“Don’t… don’t touch the wound,” he said. “It’s infected. I don’t want to pass it on to you.”

“Infected! You mean… what happened to them… you’ve got it too?”

“I hoped my body could fight it. I thought it was… talking to you… about Jo, and about the future, it helped me to focus on… on being me. But it only held it off. It’s still in me. I’m…”

“You’re going to turn into… one of them…”

“I don’t know. I’m not a Felinite. My DNA is a whole different ball game. But… it’s doing something to me. I can feel it. That’s why I’ve got to carry on. I need to isolate the virus and halt it. I have to help myself before I can help them. But now I’ve got a deadline. And I’m not even sure when it is. Maybe an hour, two… And then… Donna… if I haven’t… if I tell you to… you’ve got to get out… out of the medical room, out of the TARDIS, away from me. Promise you’ll do that.”

“I… promise” she told him. “But you’ll do it. I know you will.”

She had the same faith in him that all the others had, all of his friends, down the years. They all believed he could do anything. And usually he could. Her faith, and the faith of all the others who had gone before her, kept him going as he tested combinations of chemicals in Petri dishes to see which would kill off the virus that caused the problem without destroying the blood it infected. He knew something would do it. And he knew he could find it. But could he do it in time?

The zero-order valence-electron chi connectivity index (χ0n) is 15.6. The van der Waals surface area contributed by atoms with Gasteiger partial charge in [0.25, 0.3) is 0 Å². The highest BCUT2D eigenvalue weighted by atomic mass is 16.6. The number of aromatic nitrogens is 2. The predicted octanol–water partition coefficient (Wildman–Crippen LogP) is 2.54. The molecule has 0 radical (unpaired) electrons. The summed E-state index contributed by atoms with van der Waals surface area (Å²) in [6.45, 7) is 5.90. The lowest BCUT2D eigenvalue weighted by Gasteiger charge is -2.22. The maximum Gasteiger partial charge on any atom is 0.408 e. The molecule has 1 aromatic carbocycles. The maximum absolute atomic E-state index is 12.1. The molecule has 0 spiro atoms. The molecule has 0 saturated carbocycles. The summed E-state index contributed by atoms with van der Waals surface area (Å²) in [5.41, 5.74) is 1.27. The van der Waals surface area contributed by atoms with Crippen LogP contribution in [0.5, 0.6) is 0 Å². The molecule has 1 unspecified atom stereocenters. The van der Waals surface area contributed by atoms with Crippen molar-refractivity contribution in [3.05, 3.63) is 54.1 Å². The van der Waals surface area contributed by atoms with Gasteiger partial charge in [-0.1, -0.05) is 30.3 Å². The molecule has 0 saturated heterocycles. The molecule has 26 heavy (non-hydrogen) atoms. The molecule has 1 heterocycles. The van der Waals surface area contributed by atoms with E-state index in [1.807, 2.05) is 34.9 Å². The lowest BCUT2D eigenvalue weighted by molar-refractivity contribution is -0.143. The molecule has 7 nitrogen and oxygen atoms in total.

Donna watched him as he worked. She did everything he asked her to do and tried not to let him see how worried she was for him. She tried not to look at his face. That was starting to show disturbing signs. He was pale and his skin waxen and glossy. His nostrils flared and his eyes looked wrong. He was starting to change.

“Donna,” he said at last. “I think… I think I have it. It works in the test sample, anyway. I don’t have time to do anything else.” He turned and looked straight at her. She recoiled. His face was bone white and his lips were bloodless and thing. His teeth were protruding like fangs. “Donna… if this doesn’t work… this is it. I can feel myself changing. It’s too late. Just run for your life. Set the TARDIS on emergency quarantine. Somebody will come and get you. Take you home… but there’ll be no hope for me. I’ll have become like them…” He had a syringe in his hands. He had managed to fill it with the serum he had made. But when he tried to inject it into himself he couldn’t. His fingers were turning to claws. He didn’t have enough dexterity in his hands. Donna took the syringe from him and held his arm firmly. He looked at her as she pressed her thumb down on the plunger and injected the serum into him. His eyes were red, bloodshot, but somewhere beneath the madness she thought he was still there, somewhere.